As for me, I am on Day Two of a 30 day dietary challenge designed to clear my body of chemical-laced processed foods, inflammation-causing dairy products, and sugar laden foods, among other things. So you can see that ice cream is wrong on many levels. For me. For now. Let’s talk again in 29 days.
What we choose to eat is critical to our mental health as well as to our physical functioning. The same nutrients that fuel my fingers to type this blog post are also fueling my brain and its capacity to form these thoughts. And yet sometimes we seem to pay more attention to what goes in our gas tanks to run our autos than we do to what goes in our stomachs to run us. Think about it. Would you put a Twinkie in your gas tank? I don’t think so.
At the outpatient “brain school” programs I have attended, we are given a handout of “The Basics,” a list of ten items that are considered to be the “foundation of [our] recovery” from depression. The first item on the list is Good Food, and the recommendation is for 3-6 small, healthy meals spaced throughout the day to provide steady support for “clear thinking, concentration, memory and problem solving.” The handout doesn’t define what a healthy meal is, but it does nix alcohol and suggests that we keep caffeine and refined sugars to a minimum.
At some level, we kind of know what’s good for us. Veggies, yes. Fritos, not so much. But eating well takes some effort. We have to plan our meals, shop for the right foods, maybe even cook. And all of that can be a challenge when we have low energy. We can begin, however, to take small steps to improve our diets. Here are some suggestions to consider:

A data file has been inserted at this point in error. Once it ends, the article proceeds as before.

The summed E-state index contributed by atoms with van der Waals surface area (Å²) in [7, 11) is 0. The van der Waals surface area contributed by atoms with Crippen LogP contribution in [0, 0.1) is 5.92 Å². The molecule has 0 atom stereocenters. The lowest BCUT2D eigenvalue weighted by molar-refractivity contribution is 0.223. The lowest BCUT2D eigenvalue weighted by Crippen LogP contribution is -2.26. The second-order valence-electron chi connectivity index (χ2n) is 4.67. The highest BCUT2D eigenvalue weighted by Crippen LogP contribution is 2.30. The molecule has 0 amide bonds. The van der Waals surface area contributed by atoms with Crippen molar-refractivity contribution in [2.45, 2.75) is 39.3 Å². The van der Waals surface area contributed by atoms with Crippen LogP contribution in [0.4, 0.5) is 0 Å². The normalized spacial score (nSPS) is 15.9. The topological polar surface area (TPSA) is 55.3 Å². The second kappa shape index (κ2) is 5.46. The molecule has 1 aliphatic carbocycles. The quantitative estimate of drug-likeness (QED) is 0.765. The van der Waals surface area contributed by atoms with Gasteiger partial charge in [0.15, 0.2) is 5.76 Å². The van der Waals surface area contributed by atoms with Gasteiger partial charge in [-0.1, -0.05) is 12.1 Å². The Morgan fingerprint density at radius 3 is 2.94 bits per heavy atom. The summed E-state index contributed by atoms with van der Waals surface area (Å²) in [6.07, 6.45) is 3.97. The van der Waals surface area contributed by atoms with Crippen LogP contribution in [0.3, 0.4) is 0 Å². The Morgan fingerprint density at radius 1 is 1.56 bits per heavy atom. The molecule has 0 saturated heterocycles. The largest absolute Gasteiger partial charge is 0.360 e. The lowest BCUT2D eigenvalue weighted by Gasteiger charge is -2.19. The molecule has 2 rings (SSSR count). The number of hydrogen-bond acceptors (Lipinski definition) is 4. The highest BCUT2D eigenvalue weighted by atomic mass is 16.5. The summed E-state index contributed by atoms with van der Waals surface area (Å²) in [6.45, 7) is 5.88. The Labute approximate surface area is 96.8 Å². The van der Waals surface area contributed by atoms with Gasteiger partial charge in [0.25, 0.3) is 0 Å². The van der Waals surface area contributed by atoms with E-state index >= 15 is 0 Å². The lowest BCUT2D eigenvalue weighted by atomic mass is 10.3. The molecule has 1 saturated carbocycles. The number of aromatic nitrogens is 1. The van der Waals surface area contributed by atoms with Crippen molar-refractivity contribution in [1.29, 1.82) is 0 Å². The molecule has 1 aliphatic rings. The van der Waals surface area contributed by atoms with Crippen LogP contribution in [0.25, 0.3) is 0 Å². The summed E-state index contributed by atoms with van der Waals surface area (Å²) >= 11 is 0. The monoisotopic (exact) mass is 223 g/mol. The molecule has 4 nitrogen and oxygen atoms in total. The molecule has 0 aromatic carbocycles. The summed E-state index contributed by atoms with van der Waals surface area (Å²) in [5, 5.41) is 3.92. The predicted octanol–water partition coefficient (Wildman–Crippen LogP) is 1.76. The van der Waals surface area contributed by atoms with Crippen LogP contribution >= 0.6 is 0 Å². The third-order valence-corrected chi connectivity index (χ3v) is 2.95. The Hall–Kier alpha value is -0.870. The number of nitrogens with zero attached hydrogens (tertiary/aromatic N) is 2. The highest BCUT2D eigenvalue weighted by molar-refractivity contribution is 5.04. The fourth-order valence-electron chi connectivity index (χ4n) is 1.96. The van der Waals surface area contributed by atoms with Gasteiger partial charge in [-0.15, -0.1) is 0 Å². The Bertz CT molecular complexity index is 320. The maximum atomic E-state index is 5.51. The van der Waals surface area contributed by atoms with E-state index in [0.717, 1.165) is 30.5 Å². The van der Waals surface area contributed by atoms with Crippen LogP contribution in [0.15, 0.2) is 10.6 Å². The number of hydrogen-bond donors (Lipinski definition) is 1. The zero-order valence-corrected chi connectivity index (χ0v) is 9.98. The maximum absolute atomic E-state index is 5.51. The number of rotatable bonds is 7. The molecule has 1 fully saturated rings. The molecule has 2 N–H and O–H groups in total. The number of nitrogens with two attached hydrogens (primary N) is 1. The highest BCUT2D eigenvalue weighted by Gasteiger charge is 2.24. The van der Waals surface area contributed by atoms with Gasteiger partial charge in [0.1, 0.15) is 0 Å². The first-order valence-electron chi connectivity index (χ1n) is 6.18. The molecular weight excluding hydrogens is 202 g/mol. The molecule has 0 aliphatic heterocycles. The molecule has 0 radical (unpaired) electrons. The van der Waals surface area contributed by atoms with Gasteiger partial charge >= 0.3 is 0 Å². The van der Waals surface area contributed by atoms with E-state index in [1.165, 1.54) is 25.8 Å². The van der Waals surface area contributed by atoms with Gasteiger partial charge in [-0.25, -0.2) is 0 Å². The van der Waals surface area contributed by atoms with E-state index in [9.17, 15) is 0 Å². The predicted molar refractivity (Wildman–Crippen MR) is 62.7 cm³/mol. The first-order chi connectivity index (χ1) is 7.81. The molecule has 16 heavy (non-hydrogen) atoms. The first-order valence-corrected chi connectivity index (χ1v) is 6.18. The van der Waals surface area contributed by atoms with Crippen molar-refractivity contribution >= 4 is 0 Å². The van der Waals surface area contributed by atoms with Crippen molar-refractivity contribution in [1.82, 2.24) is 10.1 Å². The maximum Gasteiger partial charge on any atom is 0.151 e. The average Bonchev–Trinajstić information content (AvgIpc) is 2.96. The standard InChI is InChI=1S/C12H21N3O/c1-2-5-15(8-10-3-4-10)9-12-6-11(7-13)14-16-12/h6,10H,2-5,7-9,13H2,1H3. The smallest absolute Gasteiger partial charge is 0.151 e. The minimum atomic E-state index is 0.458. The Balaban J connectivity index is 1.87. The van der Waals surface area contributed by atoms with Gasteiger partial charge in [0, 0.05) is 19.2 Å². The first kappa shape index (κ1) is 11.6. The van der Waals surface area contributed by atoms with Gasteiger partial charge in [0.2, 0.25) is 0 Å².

Make changes gradually. Healthy eating doesn’t have to be an all-or-nothing undertaking. We can start with something small, like adding an extra serving of green vegetables to our daily diet. Once that’s in place, make another healthy change.
Don’t remove, replace. If we need to cut something unhealthy out of our diets (like soft drinks), it helps to replace that item with a better alternative (like naturally flavored water – try adding a twist of lemon, mint leaves, cucumber slices…). That way we aren’t feeling deprived.
Eat breakfast. Theoretically, we haven’t eaten since at least the previous night, so we need some sustenance in our systems in the morning to jump start our metabolism. It doesn’t have to be huge, but anything (relatively healthy) is better than nothing.
Keep it simple. If we make things too complicated, chances are more likely that we won’t stick with it. We’re not trying to impress Chef Emeril, we’re trying to improve our health, to give our bodies and our minds a chance to function at their best.
Am I following my own advice? Kind of. My 30-day regimen is not a gradual change from the way I have been eating lately. It’s pretty radical. But I have placed a timeline on it. If I don’t feel better in a month, I’m not obligated to carry on. And if I don’t make it the whole 30 days without slipping from the prescribed foods, that’s okay, too. Yesterday I ate better than the day before. Today I have the chance to do the same. My body will thank me. My mind might question me, but it’s getting the benefit, too.
I’ll keep you posted.